Addiction Part II
I hope you enjoyed the holidays, got through them safely and had a happy New Year. By now, hopefully you have had a chance to listen to the Huberman Lab podcast I recommended on addiction in last month’s newsletter.
As promised, in part 2 of my focus on addiction this month, I will focus on tools, studies and strategies to help people struggling with addiction. I did reveal one of my favorite strategies explained by Dr. Anna Lembke in my last newsletter (worth repeating), which is truth telling. She explains how neuroscience has shown the importance of addicts being 100% truthful in their recovery process. Doing so ideally strengthens prefrontal cortex circuits that become disconnected during addiction.
Dr. Lembke says “addiction is a progressive narrowing of the things that bring you pleasure,” so people that are predisposed (such as people that have relatives that are addicts) to addiction might benefit from widening the mindset of what can offer pleasure. Thinking outside the box and exploring new activities, habits, and behaviors might be helpful.
She also says that oxytocin, a hormone made in the body when people feel more emotionally connected, is linked to a dopamine release in the brain. Therefore, helping people in recovery connect more to others can provide a similar dopamine release that addicts look to get from substance use.
It’s important to remember that addiction treatment does not look the same for everyone. There are all different approaches, including medications, 12-step programs, cognitive behavioral therapy (help change behavioral patterns and identify triggers), rational emotive behavior therapy (trying to change negative thoughts from stressors to more rational thoughts), contingency management (reinforcing positive behavior patterns), and harm reduction (trying to use a substance less in a structured and scheduled way). Oftentimes a combination of these approaches can be successful.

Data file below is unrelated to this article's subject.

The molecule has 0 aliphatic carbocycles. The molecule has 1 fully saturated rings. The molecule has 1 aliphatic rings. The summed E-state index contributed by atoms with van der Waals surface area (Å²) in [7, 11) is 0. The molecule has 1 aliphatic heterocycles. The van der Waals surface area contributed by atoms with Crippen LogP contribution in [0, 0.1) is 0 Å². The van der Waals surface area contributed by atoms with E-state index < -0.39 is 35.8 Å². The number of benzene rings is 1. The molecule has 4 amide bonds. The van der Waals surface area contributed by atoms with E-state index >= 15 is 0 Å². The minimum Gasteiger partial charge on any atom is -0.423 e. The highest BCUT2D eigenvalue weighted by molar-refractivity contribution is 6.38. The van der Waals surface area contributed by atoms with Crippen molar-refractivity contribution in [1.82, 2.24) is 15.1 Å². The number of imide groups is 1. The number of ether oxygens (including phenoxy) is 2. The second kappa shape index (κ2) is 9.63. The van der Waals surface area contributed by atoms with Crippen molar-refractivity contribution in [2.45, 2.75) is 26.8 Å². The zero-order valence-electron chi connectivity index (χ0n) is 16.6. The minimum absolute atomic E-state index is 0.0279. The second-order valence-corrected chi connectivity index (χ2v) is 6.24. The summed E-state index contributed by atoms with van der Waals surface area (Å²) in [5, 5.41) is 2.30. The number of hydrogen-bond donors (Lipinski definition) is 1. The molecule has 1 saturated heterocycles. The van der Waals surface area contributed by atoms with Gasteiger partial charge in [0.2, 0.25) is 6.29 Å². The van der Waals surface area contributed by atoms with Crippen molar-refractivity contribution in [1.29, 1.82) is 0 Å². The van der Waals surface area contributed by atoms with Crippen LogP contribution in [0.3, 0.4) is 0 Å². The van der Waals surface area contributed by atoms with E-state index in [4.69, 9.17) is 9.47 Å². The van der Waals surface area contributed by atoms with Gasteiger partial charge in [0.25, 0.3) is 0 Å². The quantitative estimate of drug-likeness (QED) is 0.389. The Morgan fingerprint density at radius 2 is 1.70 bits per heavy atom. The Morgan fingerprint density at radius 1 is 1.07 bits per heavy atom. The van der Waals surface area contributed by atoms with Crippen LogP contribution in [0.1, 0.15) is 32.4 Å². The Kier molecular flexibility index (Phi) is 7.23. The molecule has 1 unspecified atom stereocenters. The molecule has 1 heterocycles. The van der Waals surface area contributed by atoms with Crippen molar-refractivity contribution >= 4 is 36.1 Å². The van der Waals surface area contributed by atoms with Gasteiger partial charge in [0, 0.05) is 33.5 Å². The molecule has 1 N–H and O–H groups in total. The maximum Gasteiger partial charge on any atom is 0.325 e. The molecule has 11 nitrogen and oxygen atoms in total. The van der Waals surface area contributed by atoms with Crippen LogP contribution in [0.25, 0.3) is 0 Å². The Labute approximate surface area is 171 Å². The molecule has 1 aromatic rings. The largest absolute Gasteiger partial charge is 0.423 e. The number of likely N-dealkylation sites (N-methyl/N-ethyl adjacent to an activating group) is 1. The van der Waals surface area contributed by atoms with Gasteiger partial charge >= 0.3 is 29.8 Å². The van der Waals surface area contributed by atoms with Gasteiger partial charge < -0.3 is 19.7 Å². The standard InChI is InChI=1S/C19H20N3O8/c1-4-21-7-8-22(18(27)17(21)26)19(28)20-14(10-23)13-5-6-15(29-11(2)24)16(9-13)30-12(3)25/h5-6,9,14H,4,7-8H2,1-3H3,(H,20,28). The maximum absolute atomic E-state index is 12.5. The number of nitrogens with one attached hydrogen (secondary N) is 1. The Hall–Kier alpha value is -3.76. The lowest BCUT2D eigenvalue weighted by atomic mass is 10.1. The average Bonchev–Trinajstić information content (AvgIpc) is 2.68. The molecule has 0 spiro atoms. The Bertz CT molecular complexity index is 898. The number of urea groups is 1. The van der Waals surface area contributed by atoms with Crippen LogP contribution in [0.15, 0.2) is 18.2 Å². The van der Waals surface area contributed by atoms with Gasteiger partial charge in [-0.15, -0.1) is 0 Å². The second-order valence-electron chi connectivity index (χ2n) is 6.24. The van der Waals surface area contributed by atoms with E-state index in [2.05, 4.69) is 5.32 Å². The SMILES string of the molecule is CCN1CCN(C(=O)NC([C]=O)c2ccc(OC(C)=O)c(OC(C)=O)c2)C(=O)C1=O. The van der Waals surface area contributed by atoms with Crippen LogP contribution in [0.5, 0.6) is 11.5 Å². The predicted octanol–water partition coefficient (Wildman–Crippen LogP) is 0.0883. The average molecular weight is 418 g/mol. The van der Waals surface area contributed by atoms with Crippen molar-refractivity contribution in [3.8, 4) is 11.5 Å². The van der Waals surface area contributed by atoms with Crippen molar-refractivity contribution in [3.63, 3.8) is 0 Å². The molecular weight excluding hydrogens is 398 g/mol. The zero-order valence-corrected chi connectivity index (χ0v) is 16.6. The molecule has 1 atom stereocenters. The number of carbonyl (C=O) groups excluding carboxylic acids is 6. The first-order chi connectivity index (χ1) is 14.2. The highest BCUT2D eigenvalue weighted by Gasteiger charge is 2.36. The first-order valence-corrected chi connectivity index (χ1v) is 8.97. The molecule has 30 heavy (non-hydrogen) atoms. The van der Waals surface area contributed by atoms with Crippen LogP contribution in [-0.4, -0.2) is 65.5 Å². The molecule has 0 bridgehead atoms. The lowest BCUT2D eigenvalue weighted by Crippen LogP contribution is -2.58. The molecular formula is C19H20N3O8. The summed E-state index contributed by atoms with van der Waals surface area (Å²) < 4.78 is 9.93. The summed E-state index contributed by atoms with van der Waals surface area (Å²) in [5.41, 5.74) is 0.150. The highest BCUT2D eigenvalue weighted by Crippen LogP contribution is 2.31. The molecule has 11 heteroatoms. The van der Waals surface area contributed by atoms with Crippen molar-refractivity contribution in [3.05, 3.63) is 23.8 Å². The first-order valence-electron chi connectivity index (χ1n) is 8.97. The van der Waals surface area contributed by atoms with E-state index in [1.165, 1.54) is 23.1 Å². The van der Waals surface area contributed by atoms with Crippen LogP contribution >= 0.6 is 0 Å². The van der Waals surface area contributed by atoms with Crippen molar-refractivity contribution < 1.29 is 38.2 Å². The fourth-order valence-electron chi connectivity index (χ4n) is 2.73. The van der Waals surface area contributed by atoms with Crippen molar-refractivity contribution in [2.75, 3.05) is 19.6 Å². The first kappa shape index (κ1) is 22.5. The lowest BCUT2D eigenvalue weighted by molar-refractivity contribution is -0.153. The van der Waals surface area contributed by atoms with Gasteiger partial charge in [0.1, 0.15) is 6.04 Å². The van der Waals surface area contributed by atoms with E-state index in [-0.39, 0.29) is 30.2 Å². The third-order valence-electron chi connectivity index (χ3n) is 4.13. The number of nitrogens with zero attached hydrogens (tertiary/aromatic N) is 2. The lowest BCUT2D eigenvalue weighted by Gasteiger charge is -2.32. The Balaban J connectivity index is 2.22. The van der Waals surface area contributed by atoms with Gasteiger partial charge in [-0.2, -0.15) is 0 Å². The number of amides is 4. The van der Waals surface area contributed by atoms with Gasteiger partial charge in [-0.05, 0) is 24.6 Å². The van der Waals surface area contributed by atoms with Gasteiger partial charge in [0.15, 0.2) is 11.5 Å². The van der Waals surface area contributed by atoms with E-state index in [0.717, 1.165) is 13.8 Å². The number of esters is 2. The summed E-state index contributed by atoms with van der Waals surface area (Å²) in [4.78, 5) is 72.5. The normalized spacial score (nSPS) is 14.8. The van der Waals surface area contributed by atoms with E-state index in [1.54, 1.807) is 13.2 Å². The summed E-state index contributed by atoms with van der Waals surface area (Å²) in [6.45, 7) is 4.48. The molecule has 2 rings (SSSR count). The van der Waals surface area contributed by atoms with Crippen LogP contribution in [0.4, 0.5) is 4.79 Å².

According to the National Institute on Drug Abuse, the following are essential aspects for successful addiction treatment:
- Matching treatment settings, interventions, and services to an individual’s particular problems and needs is critical to ultimately finding success in returning to productive functioning.
- Treatment must be readily available and accessible.
- Successful treatment must address all aspects of addiction, including physical, psychological, social, vocational, and legal issues.
- Research shows that at least 3 months in treatment is necessary to significantly reduce or stop drug use. Even longer treatment durations have been proven to have the most successful outcomes.
- Addiction is a mental health disorder and may co-occur with other mental health disorders. In this case, it is important to address all diagnoses.
- Relapsing is part of the addiction illness. Therefore monitoring of drug use can be a helpful motivation to help addicts abstain from using.
If you or anyone you know is struggling with addiction, please reach out for help. You are not alone. You can call the Substance Abuse and Mental Health Services Administration (SAMHSA) hotline at 800-662-HELP (4357) anytime, open 24 hours for crisis services.
Also feel free to reach out to me for help or to get connected with the right kind of treatment. There is hope and there is help.
My passion is to help you live your healthiest and most harmonious life, but in a way that’s realistic and practical for you as a unique individual on this planet. My philosophy is all about “balance,” never a diet since a diet is not sustainable for life, aka Kill The Diet.